The role of the Readiness Guide is to help you transition to a smart city, at your own pace and on your own terms. This chapter explains the Smart Cities Framework that supports that mission. We think you will find it a useful mechanism to understand the totality of a smart city and how the pieces work together.
This chapter gives you what you need to construct a “target list” or “wish list” for your city. When you are ready to turn that list into an actual plan, you’ll find guidance in the Chapter titled: “Ideas to Action.”
Our introduction defined the smart city as one that uses information and communications technology (ICT) to enhance livability, workability and sustainability. The Smart Cities Framework captures this relationship between a city’s responsibilities (what it needs to accomplish for citizens) and its enablers (the smart technologies that can make those tasks easier).
|The Smart Cities Framework||
Water and Wastewater
Health and Human Service
Payments and Finance
|Instrumentation and Control|
|Security and Privacy|
The Smart Cities Framework aligning responsibilities and enablers. The vertical responsibilities denote essential services that cities require. The horizontal enablers are technology capabilities that improve those responsibilities.
Smart city responsibilities
Cities have essential functions and services that must be available every day. Homes must have water, businesses must have power, waste must be collected, children must be educated and so on. In the Readiness Guide, we refer to these vertical city functions as responsibilities. Although not all of them fall under a city’s direct control, all of them are essential to everyday life and commerce. The nine city responsibilities are:
- Built environment. In the Readiness Guide, built environment refers to all of a city’s buildings, parks and public spaces. Certain components of the built environment – including streets and utility infrastructure – are not emphasized here because they are treated in other responsibilities (transportation and energy).
- Energy. The infrastructure to produce and deliver energy, primarily electricity and gas for powering virtually all services and needs, processes and comfort.
- Telecommunications. This term can have several different meanings. The Readiness Guide uses the telecommunications responsibility to refer to communications for people and businesses. We use connectivity to refer to communications for devices.
- Transportation. A city’s roads, streets, bike paths, trail systems, vehicles, railways, subways, buses, bicycles, streetcars, ferries, air and maritime ports – any and every system that relates to citizen mobility.
- Health and human services. The essential human services for the provision of health care, education and social services.
- Water and wastewater. The infrastructure responsible for water – from collection to distribution, to use and finally reuse and recycling. Pipes, distribution centers, catchment areas, treatment facilities, pump stations, plants and even the water meters at private homes are all essential components of this responsibility. Water purity and cleanliness are also addressed here.
- Waste management. The infrastructure responsible for the collection, distribution, reuse and recycling of waste materials.
- Public safety. The infrastructure, agencies and personnel to keep citizens safe. Examples include police and fire departments, emergency and disaster prevention and management agencies, courts and corrections facilities.
- Payments and finance. Payments link a payer and a payee and refer to all the key contributors involved: government services, merchants, consumers, businesses, banks, payment instruments providers, payment schemes. Payments sit at the heart of the economic activity in cities and form the core component of every economic flow including salaries, consumer spending, business procurement and taxes. They have become so systematic that they often go unnoticed.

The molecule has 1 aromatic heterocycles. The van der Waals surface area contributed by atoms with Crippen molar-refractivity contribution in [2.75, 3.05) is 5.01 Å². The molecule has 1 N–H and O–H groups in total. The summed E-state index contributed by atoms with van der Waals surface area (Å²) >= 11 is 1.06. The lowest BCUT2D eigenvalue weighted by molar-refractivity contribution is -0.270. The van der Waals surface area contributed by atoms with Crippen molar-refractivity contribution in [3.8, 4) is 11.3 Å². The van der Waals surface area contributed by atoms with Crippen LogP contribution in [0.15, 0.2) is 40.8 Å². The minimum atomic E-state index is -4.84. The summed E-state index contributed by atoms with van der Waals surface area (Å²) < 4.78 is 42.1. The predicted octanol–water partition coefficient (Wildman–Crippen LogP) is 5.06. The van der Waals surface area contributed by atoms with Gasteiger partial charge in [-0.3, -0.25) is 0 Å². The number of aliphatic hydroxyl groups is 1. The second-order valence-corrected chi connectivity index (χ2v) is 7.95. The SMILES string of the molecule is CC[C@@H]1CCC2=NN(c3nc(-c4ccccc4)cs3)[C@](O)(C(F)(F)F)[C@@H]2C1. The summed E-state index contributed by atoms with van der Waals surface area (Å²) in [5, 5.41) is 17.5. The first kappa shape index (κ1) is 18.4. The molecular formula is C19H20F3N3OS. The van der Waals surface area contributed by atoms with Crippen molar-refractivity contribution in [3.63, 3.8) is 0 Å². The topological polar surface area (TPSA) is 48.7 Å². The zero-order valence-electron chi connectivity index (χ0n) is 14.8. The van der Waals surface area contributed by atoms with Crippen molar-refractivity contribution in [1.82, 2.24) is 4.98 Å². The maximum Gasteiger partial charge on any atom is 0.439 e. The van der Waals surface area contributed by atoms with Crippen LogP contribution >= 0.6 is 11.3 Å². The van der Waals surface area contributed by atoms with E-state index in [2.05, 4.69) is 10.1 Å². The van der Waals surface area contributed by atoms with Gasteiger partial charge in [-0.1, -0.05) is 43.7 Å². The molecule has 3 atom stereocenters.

Smart city enablers
Smart cities can radically improve all of the responsibilities through the power of ICT
(information and communications technology). ICT can make buildings more efficient, water and energy more affordable, transportation quicker and neighborhoods safer. In the Readiness Guide, we refer to these transformative technologies and capabilities as enablers.
They put the “smart” in smart cities. The seven technology enablers are listed below.
- Instrumentation and control is how a smart city monitors and controls conditions. Instrumentation provides the eyes and ears of a smart city. Examples include smart meters for electricity, water and gas; air quality sensors; closed circuit TV and video monitors and roadway sensors. Control systems provide remote management capabilities. Examples include switches, breakers and other devices that let operators measure, monitor and control from afar.
- Connectivity is how the smart city’s devices communicate with each other and with the control center. Connectivity ensures that data gets from where it is collected to where it is analyzed and used. Examples include citywide WiFi networks, RF mesh networks and cellular networks. (Note: When a cellular network communicates with devices, the Readiness Guide refers to it as connectivity. When it lets people communicate, the Guide uses the term telecommunications. These are arbitrary distinctions used only in the Guide to make it easier to distinguish between the two sides of communications – devices and people.)
- Interoperability ensures that products and services from disparate providers can exchange information and work together seamlessly. Interoperability has many benefits. For one, it prevents the city from being “locked in” to just one proprietary supplier. For another, it gives the city more choice, since it can buy from any company that supports the city’s chosen standards. For another, it lets the city build projects over time in phases, with confidence that all the pieces will work together in the end. Open standards are the key to interoperability.
- Security and privacy are technologies, policies and practices that safeguard data, privacy and physical assets. Examples include the publishing of clear privacy rules and the implementation of a cybersecurity system. Security and privacy play a critical role in enabling smart cities because they build trust with people. Without trust, a city may have difficulty adopting new technologies and practices.